REALIZING THE IMPOSSIBLE: ART AGAINST AUTHORITY by Josh MacPhee, Erik Reuland, editors :: There has always been a close relationship between aesthetics and politics in anti-authoritarian social movements. And those movements have in turn influenced many of the last century's most important art movements, including cubism, Dada, post-impressionism, abstract expressionism, surrealism, Fluxus, Situationism, and punk. Today, the movement against corporate globalization, with its creative acts of resistance, has brought anti-authoritarian politics into the forefront. This sprawling, inclusive collection explores this vibrant history, with topics ranging from turn-of-the-century French cartoonists to modern Indonesian printmaking, from people rolling giant balls of trash down Chicago streets to massive squatted urban villages and renegade playgrounds in Denmark, from stencil artists of Argentina to radical video collectives of the US and Mexico. Lots of illustrations, all b&w.;

READ ON »



Discussions (102) Opportunities (7) Events (39) Jobs (2)
DISCUSSION

Re: Re: Re: Re: Re: Re: Sociology of the Fading Signal--Can You Hear Me Now?


i didn't mean to indicate that totalitarian religious orders are not a problem - i too have lived in the bible belt - North Carolina and now Southern Missouri - so i see the effects of this, and i know that my relationship to an acedemic community (where there is a healthy dose scepticism about religious dogma) has refocused my views of these things. The thing that I find most interesting in terms of criticism in my professional/social group is the fact that many acedemics will talk endlessly about the "ideology" of christianity, and yet not even recognize the dogma of "Technological Progress". Perhaps, Technophilia should be a term used more often and added to the key words list on Rhizome for that matter - i think technophobia is already on there. hmmmm.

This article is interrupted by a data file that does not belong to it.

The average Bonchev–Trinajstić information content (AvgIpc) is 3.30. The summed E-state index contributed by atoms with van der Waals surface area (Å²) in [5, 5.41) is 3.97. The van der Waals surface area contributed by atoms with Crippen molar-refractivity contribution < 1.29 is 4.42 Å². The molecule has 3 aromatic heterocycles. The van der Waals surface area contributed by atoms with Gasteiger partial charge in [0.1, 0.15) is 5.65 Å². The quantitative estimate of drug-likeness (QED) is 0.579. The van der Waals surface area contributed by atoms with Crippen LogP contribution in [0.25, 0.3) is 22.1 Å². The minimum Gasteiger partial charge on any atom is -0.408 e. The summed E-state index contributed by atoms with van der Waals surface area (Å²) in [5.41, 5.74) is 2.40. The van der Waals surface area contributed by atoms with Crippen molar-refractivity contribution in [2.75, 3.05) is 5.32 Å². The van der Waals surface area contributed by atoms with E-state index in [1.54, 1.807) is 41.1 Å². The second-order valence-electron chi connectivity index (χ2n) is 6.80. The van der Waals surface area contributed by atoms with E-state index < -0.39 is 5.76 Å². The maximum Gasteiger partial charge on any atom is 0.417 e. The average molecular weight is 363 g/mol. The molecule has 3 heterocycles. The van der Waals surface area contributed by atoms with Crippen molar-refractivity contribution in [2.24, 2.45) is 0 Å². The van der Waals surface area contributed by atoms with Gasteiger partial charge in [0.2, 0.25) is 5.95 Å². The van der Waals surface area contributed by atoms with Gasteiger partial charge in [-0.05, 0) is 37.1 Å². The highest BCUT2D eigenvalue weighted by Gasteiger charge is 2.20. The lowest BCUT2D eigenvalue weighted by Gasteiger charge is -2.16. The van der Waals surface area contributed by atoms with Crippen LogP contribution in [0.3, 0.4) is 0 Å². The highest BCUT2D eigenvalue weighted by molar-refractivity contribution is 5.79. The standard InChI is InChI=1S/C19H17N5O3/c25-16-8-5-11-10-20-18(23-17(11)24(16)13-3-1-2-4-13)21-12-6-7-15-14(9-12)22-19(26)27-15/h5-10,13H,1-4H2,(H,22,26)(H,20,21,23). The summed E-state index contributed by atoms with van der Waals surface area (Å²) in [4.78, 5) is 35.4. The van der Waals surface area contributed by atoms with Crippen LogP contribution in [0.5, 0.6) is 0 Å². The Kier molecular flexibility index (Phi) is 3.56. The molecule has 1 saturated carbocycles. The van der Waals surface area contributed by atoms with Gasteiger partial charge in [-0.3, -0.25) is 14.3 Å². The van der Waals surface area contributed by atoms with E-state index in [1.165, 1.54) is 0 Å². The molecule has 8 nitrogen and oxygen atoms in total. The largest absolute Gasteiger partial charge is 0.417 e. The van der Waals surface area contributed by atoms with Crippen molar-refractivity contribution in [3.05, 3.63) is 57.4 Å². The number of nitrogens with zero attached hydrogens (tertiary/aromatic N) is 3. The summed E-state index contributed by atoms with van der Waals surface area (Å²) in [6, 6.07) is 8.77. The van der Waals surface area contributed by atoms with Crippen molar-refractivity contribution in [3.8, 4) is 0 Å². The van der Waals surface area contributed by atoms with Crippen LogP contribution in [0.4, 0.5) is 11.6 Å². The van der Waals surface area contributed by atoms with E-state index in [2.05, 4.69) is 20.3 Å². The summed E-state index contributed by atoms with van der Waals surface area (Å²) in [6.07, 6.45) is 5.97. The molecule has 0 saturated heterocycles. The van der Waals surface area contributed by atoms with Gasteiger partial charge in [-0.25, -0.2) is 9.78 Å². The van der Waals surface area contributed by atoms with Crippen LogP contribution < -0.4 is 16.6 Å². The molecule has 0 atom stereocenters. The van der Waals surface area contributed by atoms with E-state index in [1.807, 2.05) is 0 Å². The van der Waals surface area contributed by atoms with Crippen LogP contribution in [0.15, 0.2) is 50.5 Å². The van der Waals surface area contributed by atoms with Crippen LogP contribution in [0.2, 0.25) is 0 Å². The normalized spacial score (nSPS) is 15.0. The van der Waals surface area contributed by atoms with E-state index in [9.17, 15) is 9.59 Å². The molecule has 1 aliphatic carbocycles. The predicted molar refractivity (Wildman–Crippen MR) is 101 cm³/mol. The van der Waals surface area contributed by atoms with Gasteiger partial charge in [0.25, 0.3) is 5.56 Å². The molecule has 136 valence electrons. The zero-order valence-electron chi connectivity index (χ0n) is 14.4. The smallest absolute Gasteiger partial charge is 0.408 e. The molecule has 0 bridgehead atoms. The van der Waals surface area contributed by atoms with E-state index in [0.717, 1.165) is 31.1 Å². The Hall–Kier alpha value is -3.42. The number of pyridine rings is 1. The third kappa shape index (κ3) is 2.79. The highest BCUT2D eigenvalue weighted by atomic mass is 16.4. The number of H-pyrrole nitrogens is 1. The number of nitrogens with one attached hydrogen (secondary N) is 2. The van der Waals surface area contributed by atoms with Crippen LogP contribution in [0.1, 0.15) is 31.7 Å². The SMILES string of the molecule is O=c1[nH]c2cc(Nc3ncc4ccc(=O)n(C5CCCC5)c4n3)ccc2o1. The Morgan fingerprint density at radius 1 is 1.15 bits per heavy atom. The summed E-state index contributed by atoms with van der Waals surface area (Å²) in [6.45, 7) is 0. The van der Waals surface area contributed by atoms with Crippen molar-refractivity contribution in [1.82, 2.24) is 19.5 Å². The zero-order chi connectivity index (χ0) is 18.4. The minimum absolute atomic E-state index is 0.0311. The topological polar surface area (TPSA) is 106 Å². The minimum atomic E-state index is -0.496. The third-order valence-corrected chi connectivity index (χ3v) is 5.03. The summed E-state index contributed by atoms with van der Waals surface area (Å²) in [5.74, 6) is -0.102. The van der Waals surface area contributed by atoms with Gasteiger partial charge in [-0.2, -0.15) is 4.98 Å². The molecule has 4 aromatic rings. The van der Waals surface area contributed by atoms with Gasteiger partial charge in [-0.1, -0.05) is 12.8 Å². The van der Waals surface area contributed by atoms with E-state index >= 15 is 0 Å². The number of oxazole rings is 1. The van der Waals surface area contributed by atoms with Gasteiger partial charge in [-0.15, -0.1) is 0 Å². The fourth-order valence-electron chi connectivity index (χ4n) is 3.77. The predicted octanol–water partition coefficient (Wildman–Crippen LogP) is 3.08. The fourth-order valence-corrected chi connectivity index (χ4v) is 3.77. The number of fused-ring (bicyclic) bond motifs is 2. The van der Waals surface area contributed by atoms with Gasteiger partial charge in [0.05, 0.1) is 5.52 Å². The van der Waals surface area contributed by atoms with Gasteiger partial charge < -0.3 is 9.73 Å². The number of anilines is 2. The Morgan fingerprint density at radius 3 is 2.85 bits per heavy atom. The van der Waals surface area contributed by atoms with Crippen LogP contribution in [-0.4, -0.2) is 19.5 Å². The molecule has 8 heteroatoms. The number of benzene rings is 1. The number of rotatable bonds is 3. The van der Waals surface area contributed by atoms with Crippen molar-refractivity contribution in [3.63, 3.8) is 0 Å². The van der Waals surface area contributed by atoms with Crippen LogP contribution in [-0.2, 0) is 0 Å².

JM Haefner wrote:

> On Thursday, November 20, 2003, at 04:17 PM, mark cooley wrote:
>
> > you could say that insofar as we place almost total faith in
> something
> > (technology) that we see as existing outside of ourselves but is
> > actually our own invention.
>
> so is god
>
> > i see it as this, but differing from religion in that we see
> > technology as always evolving (and taking us with it) toward some
> > higher state of existence rather than as a static order of things
> > (religion).
>
> apparently people think god lives...therefore evolves
>
> > in this way perhaps the rhetoric around technology is even more
> > disturbing than religious rhetoric because it allows for the
> infinite
> > expansion of capital.
>
> you should live in the bible belt...they fight about whether THEY are
> the buckle of the belt
>
> > it is interesting to see the debates around biotechnology for
> instance
> > - many oppositional arguments focus on biotech disturbing god's